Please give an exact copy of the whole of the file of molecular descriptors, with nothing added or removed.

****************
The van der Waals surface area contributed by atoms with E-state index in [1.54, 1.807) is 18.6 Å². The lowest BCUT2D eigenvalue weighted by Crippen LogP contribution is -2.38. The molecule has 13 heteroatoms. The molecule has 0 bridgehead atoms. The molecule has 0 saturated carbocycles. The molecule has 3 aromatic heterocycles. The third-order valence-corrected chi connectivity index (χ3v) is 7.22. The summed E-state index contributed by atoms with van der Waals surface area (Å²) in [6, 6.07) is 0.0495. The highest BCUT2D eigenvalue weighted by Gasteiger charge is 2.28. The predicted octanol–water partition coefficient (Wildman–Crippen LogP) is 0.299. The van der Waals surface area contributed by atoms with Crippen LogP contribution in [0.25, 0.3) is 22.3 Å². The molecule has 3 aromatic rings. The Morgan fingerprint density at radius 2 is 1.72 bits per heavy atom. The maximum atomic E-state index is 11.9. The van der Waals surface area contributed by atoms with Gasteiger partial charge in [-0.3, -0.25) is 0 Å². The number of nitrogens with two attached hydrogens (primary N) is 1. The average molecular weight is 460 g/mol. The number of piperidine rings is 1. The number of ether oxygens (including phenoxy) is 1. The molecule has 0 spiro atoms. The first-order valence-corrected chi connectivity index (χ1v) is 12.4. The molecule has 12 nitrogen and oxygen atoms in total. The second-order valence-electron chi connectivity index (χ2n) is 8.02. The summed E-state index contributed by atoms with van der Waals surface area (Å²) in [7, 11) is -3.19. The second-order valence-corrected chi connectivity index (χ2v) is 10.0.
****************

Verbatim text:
The van der Waals surface area contributed by atoms with E-state index in [1.54, 1.807) is 18.6 Å². The lowest BCUT2D eigenvalue weighted by Crippen LogP contribution is -2.38. The molecule has 13 heteroatoms. The molecule has 0 bridgehead atoms. The molecule has 0 saturated carbocycles. The molecule has 3 aromatic heterocycles. The third-order valence-corrected chi connectivity index (χ3v) is 7.22. The summed E-state index contributed by atoms with van der Waals surface area (Å²) in [6, 6.07) is 0.0495. The highest BCUT2D eigenvalue weighted by Gasteiger charge is 2.28. The predicted octanol–water partition coefficient (Wildman–Crippen LogP) is 0.299. The van der Waals surface area contributed by atoms with Crippen LogP contribution in [0.25, 0.3) is 22.3 Å². The molecule has 3 aromatic rings. The Morgan fingerprint density at radius 2 is 1.72 bits per heavy atom. The maximum atomic E-state index is 11.9. The van der Waals surface area contributed by atoms with Gasteiger partial charge in [-0.3, -0.25) is 0 Å². The number of nitrogens with two attached hydrogens (primary N) is 1. The average molecular weight is 460 g/mol. The number of piperidine rings is 1. The number of ether oxygens (including phenoxy) is 1. The molecule has 0 spiro atoms. The first-order valence-corrected chi connectivity index (χ1v) is 12.4. The molecule has 12 nitrogen and oxygen atoms in total. The second-order valence-electron chi connectivity index (χ2n) is 8.02. The summed E-state index contributed by atoms with van der Waals surface area (Å²) in [7, 11) is -3.19. The second-order valence-corrected chi connectivity index (χ2v) is 10.0.